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Question on Events RRS feed

  • Question

  • Does anyone know if each event is a subroutine on their own or does the C code behind them intermingle?

    Question is because I am still having trouble with an application written in 2.0, but not working in 365.

    Thanks

    Sunday, May 12, 2019 11:41 PM

Answers

  • I did not know that 2.0 was a different VBA, if you want to call it that.  Sine the tables have changed a little, I will check it out.

    Thanks

    Again

    • Marked as answer by VDSV Monday, May 13, 2019 1:13 PM
    Monday, May 13, 2019 1:04 PM

All replies

  • I don't know, but most likely the behaviour behind the scene in 365 is identical to that in 2.0.

    Some things - very few really - in a converted 2.0 application will behave in an unexpected matter in a converted application. If so, just modify it to behave as intended. For those I have converted, it hasn't been much.


    Gustav Brock

    Monday, May 13, 2019 7:12 AM
  • I wrote compilers for IBM so I have some idea.  We always had a problem with something call Field Record Relationship that gave us trouble. We changed to everything being sub routines except for the one item.  We tried to never go into sub-routines until we finished the part we work working on.  No matter how you cut it, you start with the connections, input processing and output.  The thing that is nice about assembler is that the output on reports was so easy, you never had to worry about headings, groups and detail functions.  I did the RPG II compiler for the System 32.  I really wish we would not have left the Assembler model, it was only 73 instructions so it was so easy to memorize. 

    The reason I asked about sub-routines is because if they bounce back and forth I can see where it is possible to lose contact, if not I may just re-program the whole application.

    I have liked most of the approaches that Microsoft took on Access except for the Report Module.  However saying this, that is not our problem.  It just does not seem to fire the event at all.

    I have an old Assembler Compiler that still works on real time applications but I no longer know how to call them.

    Thanks for you Assistance.

     
    Monday, May 13, 2019 11:27 AM
  • That makes sense, though the old Intel machines, Access 1.x and 2.0 was created for, were much different from System 32.

    But what is the unintended behaviour of your sub routines? Perhaps you could reveal one of these?

    Or, to be pragmatic, sometimes it is faster to program a stubborn routine "in another way" than trying to debug why it fails.


    Gustav Brock

    Monday, May 13, 2019 11:41 AM
  • Gustav;

    Thanks for your input, you have given me some ideas.  My problems are that when I go to the Sub-Routine by calling the VBA from the on Activate to the On Connect.  There were about eight instructions that stopped working on the activate event so I tried the On Connect event and that does not fire at all.

    The old application was part of a Web Page that we stopped using for the education industry.  Now they might want to resurrect it for the retired military veterans.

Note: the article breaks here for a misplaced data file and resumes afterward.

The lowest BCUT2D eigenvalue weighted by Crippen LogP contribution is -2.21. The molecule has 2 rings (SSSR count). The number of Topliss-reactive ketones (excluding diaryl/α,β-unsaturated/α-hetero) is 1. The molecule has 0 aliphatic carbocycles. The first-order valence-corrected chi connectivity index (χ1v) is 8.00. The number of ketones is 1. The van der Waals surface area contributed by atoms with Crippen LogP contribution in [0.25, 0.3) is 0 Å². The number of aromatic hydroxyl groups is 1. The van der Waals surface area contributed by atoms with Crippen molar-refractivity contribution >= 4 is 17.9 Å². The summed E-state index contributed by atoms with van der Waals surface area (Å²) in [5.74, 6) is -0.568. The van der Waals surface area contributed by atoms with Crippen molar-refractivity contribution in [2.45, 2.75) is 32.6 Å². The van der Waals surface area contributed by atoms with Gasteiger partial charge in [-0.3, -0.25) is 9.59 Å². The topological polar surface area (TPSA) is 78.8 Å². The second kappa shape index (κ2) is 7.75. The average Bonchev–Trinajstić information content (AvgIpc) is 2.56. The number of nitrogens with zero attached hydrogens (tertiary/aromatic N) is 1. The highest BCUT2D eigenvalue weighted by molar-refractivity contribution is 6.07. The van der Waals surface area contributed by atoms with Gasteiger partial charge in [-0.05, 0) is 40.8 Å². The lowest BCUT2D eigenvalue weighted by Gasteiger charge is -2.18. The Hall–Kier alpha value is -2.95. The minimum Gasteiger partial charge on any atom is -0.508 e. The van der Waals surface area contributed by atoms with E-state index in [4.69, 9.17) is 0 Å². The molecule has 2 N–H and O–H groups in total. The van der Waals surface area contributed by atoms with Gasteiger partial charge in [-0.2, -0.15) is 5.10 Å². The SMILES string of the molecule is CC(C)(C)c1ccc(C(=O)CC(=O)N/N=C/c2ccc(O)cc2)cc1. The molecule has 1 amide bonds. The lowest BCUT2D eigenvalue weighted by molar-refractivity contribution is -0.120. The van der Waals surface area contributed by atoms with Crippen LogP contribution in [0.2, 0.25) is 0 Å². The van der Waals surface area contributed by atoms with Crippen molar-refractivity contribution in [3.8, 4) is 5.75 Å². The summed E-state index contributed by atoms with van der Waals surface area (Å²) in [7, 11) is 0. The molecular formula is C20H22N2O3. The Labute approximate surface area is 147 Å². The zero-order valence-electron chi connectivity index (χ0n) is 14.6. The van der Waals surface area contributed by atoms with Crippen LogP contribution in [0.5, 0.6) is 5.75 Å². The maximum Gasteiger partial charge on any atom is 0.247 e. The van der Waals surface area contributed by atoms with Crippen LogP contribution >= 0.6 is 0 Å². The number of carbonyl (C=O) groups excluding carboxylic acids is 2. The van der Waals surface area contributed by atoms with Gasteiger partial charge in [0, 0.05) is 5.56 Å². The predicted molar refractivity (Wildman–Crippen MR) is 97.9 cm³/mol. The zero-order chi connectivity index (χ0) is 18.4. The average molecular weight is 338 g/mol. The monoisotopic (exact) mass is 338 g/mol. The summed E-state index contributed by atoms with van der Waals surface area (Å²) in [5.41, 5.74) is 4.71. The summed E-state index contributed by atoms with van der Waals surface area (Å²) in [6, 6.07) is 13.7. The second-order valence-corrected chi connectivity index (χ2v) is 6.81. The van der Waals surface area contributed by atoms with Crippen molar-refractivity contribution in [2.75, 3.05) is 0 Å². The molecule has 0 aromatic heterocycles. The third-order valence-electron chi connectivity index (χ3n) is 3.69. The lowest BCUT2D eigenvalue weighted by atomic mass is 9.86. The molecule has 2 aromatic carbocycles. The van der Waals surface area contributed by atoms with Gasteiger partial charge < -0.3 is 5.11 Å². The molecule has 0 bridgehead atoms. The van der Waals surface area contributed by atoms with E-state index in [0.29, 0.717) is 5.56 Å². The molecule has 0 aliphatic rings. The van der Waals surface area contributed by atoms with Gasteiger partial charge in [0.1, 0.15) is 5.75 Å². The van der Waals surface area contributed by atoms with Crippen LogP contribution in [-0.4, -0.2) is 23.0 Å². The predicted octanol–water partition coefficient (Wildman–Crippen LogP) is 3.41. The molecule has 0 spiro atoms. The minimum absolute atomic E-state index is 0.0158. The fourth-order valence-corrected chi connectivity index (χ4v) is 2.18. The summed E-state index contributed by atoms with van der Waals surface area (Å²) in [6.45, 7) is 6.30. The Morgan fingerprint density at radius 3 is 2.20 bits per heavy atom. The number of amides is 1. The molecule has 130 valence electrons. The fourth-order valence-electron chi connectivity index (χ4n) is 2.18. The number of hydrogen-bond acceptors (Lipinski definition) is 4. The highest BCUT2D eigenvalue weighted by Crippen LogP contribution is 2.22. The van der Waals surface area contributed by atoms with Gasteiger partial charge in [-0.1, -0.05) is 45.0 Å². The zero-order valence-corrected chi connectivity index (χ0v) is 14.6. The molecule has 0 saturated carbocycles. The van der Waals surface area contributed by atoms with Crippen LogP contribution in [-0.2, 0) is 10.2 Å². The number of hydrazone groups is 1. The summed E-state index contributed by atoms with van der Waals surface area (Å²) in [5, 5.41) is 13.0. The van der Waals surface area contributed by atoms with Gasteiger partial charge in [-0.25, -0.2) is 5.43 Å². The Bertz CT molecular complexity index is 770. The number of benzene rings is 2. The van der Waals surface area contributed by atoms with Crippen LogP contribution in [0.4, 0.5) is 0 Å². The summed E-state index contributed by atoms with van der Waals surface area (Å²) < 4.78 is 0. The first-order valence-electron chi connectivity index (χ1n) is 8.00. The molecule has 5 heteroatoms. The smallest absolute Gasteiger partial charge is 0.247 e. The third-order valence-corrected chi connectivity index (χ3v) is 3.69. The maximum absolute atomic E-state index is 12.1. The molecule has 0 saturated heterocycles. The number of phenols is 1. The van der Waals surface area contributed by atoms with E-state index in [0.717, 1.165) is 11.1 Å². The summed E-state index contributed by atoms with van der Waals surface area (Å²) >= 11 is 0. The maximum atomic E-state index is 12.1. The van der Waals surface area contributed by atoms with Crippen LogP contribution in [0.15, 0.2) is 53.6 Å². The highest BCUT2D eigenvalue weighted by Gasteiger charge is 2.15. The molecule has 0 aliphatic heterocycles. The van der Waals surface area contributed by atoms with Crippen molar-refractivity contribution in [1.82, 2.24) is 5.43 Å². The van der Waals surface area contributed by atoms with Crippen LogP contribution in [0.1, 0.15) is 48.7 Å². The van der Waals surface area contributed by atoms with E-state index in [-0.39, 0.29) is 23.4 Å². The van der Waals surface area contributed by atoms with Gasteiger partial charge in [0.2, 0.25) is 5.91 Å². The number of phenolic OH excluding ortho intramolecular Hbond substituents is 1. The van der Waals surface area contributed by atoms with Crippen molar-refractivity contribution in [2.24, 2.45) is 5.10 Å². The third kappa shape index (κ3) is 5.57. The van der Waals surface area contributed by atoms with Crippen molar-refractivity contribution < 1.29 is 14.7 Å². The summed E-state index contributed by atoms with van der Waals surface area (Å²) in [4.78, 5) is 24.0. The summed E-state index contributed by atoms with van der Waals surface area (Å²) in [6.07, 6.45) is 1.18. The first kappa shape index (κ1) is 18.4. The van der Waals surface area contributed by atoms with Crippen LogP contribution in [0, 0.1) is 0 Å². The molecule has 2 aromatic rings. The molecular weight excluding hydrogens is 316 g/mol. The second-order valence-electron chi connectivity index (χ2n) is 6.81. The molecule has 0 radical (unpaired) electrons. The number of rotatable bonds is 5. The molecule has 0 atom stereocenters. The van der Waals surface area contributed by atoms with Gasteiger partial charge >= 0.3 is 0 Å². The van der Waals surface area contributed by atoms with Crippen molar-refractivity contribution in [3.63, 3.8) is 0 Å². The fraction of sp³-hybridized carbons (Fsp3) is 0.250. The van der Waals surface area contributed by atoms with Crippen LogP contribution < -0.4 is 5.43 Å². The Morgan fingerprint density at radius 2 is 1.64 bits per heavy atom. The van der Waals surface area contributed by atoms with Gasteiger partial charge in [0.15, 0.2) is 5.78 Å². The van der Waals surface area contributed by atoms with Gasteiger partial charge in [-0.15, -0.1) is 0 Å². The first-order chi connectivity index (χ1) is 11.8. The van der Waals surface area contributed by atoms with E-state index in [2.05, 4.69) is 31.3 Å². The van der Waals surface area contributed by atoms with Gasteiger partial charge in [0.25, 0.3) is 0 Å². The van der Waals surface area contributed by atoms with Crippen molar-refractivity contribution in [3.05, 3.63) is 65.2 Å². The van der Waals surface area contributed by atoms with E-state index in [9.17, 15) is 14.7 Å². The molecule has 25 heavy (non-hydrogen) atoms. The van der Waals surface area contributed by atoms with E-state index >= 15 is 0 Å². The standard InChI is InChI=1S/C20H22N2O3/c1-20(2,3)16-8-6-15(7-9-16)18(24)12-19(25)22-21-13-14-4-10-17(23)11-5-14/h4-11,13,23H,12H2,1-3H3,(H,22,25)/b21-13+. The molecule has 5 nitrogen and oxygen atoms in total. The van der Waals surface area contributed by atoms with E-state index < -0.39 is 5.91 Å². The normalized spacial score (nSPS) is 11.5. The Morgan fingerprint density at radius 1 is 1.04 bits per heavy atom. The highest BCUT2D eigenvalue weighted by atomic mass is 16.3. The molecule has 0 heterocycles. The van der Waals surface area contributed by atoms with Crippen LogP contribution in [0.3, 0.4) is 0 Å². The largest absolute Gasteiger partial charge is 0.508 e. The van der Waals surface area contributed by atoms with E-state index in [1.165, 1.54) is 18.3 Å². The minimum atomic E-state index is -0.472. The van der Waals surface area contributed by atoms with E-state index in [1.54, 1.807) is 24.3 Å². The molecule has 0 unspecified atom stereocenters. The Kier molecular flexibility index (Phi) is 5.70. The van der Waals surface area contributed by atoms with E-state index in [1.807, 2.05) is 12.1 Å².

Th On Connect event just never fires at all, it acts like the event is completely ignored.

    It is not serious because it has to do with appearance, but when women are in charge that is more important to them than it is to men.

    Thanx

    Monday, May 13, 2019 12:14 PM
  • But the OnConnect event is for Pivot tables only, thus normally doesn't fire, and it didn't exist in Access 2.0 (which used Access Basic, not VBA).

    Gustav Brock

    Monday, May 13, 2019 12:23 PM
  • I did not know that 2.0 was a different VBA, if you want to call it that.  Sine the tables have changed a little, I will check it out.

    Thanks

    Again

    • Marked as answer by VDSV Monday, May 13, 2019 1:13 PM
    Monday, May 13, 2019 1:04 PM
  • Gustav;

    I just studied the Pivot Table situation.  I can be critical, but will not.  The old Access 2.0 was a very large database, every high school and middle school teacher in Texas.  They went back to Oracle because it was getting too hard for the programmers to remember everything. 

    I used the same structure with the VA Medical situation, but my problem here is that there are so many regulations from around the world that I am having trouble coming up with codes in records to separate the countries and in the U.S. the States.

    I don not know if this database will ever get at large as Texas, but with the countries wanting so muck more on diagnosis it probably will.  I am going to close this until I get t play with this Pivot Table idea, something has changed for sure.

    Thanks for your help, you gave me some great ideas.

    Monday, May 13, 2019 1:12 PM
  • > I did not know that 2.0 was a different VBA, if you want to call it that. 

    Oh, it isn't me.

    This was before VBA. You (Microsoft) had BASIC (ROM), Quick Basic (DOS), and Visual Basic (Windows), thus the logical name for the Basic variant in Microsoft Access became Access Basic.

    Your tables should have been converted 100% as no original data type is obsolete.


    Gustav Brock

    Monday, May 13, 2019 1:16 PM